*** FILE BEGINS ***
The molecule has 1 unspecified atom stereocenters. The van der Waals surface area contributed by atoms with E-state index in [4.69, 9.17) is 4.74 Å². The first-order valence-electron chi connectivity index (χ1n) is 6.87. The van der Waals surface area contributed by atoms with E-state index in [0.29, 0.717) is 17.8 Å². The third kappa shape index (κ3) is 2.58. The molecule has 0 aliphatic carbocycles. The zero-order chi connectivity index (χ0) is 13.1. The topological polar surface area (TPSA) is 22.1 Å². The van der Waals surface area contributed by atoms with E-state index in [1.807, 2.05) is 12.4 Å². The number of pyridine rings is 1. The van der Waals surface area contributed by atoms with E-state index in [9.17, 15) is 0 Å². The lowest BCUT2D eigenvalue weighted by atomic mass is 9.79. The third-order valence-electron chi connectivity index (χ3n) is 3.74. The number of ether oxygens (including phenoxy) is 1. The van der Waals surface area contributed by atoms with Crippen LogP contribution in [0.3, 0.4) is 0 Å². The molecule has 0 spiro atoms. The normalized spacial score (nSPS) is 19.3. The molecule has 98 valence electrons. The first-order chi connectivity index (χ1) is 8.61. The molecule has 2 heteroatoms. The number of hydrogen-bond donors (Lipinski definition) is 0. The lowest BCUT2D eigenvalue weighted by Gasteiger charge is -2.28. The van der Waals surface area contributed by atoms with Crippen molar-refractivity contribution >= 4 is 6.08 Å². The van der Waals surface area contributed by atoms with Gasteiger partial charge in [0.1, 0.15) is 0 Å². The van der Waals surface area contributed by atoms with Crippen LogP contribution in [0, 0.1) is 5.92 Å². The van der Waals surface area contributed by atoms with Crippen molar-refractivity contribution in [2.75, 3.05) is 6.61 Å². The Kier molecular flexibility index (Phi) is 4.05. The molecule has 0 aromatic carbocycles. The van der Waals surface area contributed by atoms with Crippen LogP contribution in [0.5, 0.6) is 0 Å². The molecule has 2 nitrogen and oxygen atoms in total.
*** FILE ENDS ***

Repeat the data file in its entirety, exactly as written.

The molecule has 1 unspecified atom stereocenters. The van der Waals surface area contributed by atoms with E-state index in [4.69, 9.17) is 4.74 Å². The first-order valence-electron chi connectivity index (χ1n) is 6.87. The van der Waals surface area contributed by atoms with E-state index in [0.29, 0.717) is 17.8 Å². The third kappa shape index (κ3) is 2.58. The molecule has 0 aliphatic carbocycles. The zero-order chi connectivity index (χ0) is 13.1. The topological polar surface area (TPSA) is 22.1 Å². The van der Waals surface area contributed by atoms with E-state index in [1.807, 2.05) is 12.4 Å². The number of pyridine rings is 1. The van der Waals surface area contributed by atoms with E-state index in [9.17, 15) is 0 Å². The lowest BCUT2D eigenvalue weighted by atomic mass is 9.79. The third-order valence-electron chi connectivity index (χ3n) is 3.74. The number of ether oxygens (including phenoxy) is 1. The van der Waals surface area contributed by atoms with Crippen LogP contribution in [0.3, 0.4) is 0 Å². The molecule has 0 spiro atoms. The normalized spacial score (nSPS) is 19.3. The molecule has 98 valence electrons. The first-order chi connectivity index (χ1) is 8.61. The molecule has 2 heteroatoms. The number of hydrogen-bond donors (Lipinski definition) is 0. The lowest BCUT2D eigenvalue weighted by Gasteiger charge is -2.28. The van der Waals surface area contributed by atoms with Crippen molar-refractivity contribution >= 4 is 6.08 Å². The van der Waals surface area contributed by atoms with Gasteiger partial charge in [0.1, 0.15) is 0 Å². The van der Waals surface area contributed by atoms with Crippen LogP contribution in [0, 0.1) is 5.92 Å². The van der Waals surface area contributed by atoms with Crippen molar-refractivity contribution in [2.75, 3.05) is 6.61 Å². The Kier molecular flexibility index (Phi) is 4.05. The molecule has 0 aromatic carbocycles. The van der Waals surface area contributed by atoms with Crippen LogP contribution in [0.5, 0.6) is 0 Å². The molecule has 2 nitrogen and oxygen atoms in total.